It was near the end of the 2008-09 season when then-St. Lawrence head coach Joe Marsh made a famous declaration. Following a 2-2 overtime tie and subsequent shootout “win” over Princeton in the third-place game of the ECAC Hockey Tournament, Marsh told assembled media in Albany, N.Y. that a center-ice game of canasta between himself and then-Princeton coach Guy Gadowsky would have been just as meaningful as the shootout.
In the eight-plus seasons since then a lot has changed in college hockey. Leagues have emerged, some others have contracted or vanished. And now there are three different ways that tie games are resolved among different conferences in league play. Compound that with additional formats for some in-season and postseason tournaments and it gets pretty messy.
Discussions will take place this summer toward moving to a consistent, nationwide overtime and potential shootout format across college hockey. With a nod to Joe Marsh, we present Nine Suggestions For College Hockey’s Overtime Format, Found On A Cocktail Napkin.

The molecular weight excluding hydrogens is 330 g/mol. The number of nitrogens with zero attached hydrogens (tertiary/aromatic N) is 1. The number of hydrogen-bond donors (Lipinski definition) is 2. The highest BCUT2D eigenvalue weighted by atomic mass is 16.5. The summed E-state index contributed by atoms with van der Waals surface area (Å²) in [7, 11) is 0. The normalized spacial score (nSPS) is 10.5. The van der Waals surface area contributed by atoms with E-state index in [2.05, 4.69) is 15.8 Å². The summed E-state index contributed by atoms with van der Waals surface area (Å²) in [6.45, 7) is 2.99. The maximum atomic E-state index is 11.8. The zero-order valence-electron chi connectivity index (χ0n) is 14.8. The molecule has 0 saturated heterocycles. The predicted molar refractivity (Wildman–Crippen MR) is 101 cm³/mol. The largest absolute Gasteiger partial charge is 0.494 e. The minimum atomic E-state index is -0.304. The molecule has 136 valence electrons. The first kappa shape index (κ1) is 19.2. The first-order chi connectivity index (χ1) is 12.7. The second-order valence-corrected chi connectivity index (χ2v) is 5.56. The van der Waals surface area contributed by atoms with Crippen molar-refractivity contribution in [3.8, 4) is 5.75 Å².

- Assistant coaches take to their cell phones. First to flip a verbal commit from the other team wins.
- Euchre (this submission postmarked from Houghton).
- Officials engage in lengthy review to determine which regulation goal was closest to being offside, then subtract it from that team’s total.
- Coaches bid on a retail product. The one closest to the product’s actual price without overbidding wins.
- Put your right wing in, put your right wing out. Do the Hokey Pokey and shake it all about.
- Game ends in a tie, players for both teams get participant ribbons.
- Team with free live stream of home games wins vs. team that charges, which wins vs. team with no stream. Quality of camerawork is the tiebreaker between teams with the same approach.
- Each team’s radio announcer gets three pucks delivered to the press box for a high-stakes duel in chuck-a-puck.
- Two words: Goalie fight.